5. If you are going to use an exterminator – you are now ready for the flea killing. The exterminator will spray your house with a pesticide targeted for fleas. Likely the pesticide will kill adults, larvae, and eggs. The pesticide will probably retain killing power for about 4 months. The exterminator should give you instructions on what to do after the spraying. Typically you must vacuum your floor and move furniture to vacuum frequently to keep “waking up” the pupae stage fleas, which will then die after coming into contact with the pesticide.
If you will be doing it yourself, you are now ready to wage your war on the fleas. As far as products go, there are a lot of different ones out there. I went to Wal-Mart and bought just about everything I could find. You can look at Doctors Fosters and Smith’s website for a good list of flea pesticides and what they do. My suggestion is to get a product that includes Nylar, which is an Insect Growth Regulator – it prevents immature fleas from maturing. Be sure to use a product with an Insect Growth Regulator (IGR)! IGRs don’t kill adult fleas, so you must get a product that uses an IGR in combination with a pesticide that kills adult fleas. IGRs available are methoprene, pyriproxyfen (Nylar™), and fenoxycarb, so look for these in the products you buy. These products prevent hatching eggs and larvae from completing their growth to adulthood, thus breaking their life cycle and giving you a chance to eradicate your infestation.
Okay, so, you have your supplies. Now it’s time to get working. What I did was move all the furniture away from the walls and sprinkled the carpet powder in the areas that used to be under the furniture. I let that powder sit while I gave the pets baths then took them out of the house. When the pets were gone, I vacuumed the powder up and took the vacuum outside to dispose of the bag. Then I put on a mask and plastic gloves. I had previously vacuumed inside the couch cushions and I used the spray to spray under the couch cushions. Then I used the spray to spray around the baseboards in the entire house. Make sure you get around all the baseboards, under appliances and cabinets, and under beds. Once you have sprayed all the baseboards, replace the furniture. Be sure to follow manufacturer directions on the products you are using. You don’t want to inhale pesticides. After you have spot-treated the house, you can ready the area to set off the bombs. Follow package directions for the flea bombs. Set them off and get out of the house. Stay out of the house until safe to return, according to package directions.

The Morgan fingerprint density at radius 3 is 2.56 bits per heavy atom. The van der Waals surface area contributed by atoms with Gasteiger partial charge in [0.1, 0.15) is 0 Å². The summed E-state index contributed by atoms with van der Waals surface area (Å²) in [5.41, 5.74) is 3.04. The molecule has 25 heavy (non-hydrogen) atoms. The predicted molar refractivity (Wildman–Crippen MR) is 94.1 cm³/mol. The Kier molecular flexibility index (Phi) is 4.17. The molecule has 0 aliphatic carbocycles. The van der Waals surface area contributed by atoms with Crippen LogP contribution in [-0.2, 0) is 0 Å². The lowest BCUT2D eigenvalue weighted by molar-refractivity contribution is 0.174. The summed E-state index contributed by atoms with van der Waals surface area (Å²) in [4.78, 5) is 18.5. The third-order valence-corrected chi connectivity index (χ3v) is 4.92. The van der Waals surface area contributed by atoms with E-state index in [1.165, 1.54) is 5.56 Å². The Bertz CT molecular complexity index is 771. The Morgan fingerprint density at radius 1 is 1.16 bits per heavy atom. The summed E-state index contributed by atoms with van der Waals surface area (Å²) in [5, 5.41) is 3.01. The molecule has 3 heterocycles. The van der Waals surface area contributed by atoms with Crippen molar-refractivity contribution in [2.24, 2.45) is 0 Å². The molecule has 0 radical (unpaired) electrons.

Now your house is treated, but you aren’t done yet. If your pets haven’t been treated with a flea preventative, do it now and get on a monthly schedule. While you have killed all the adult fleas and inhibited the growth of juvenile fleas, there may still be fleas in the pupae stage in your house. In another week or two, they will start to hatch out. About 12 – 14 days after you treat your house, do a second treatment, moving the furniture, lots of vacuuming, and spraying. The fogger may not be necessary for the second treatment. This should kill any recently hatched fleas in your home and there should be no more pupa-stage fleas waiting to hatch. If you want to kill the fleas as they hatch, you can vacuum and spray (with pets out of the home) every other day for the 2 weeks following your first treatment of the home. During that 2 week period, keep your pets away from other pets and do not allow visitors to bring their pets into your home. If you have a yard, you will need to treat it as well, using the same spray from your home you can spray around the outside of the house, under the house, and in areas where your pet may spend time.
Getting rid of a flea infestation is possible, but you have to treat the job like it’s a battle! You have to attack the fleas with force and not try any quick-fixes. Flea preventatives alone will not get rid of an active flea infestation. You can win the war against fleas!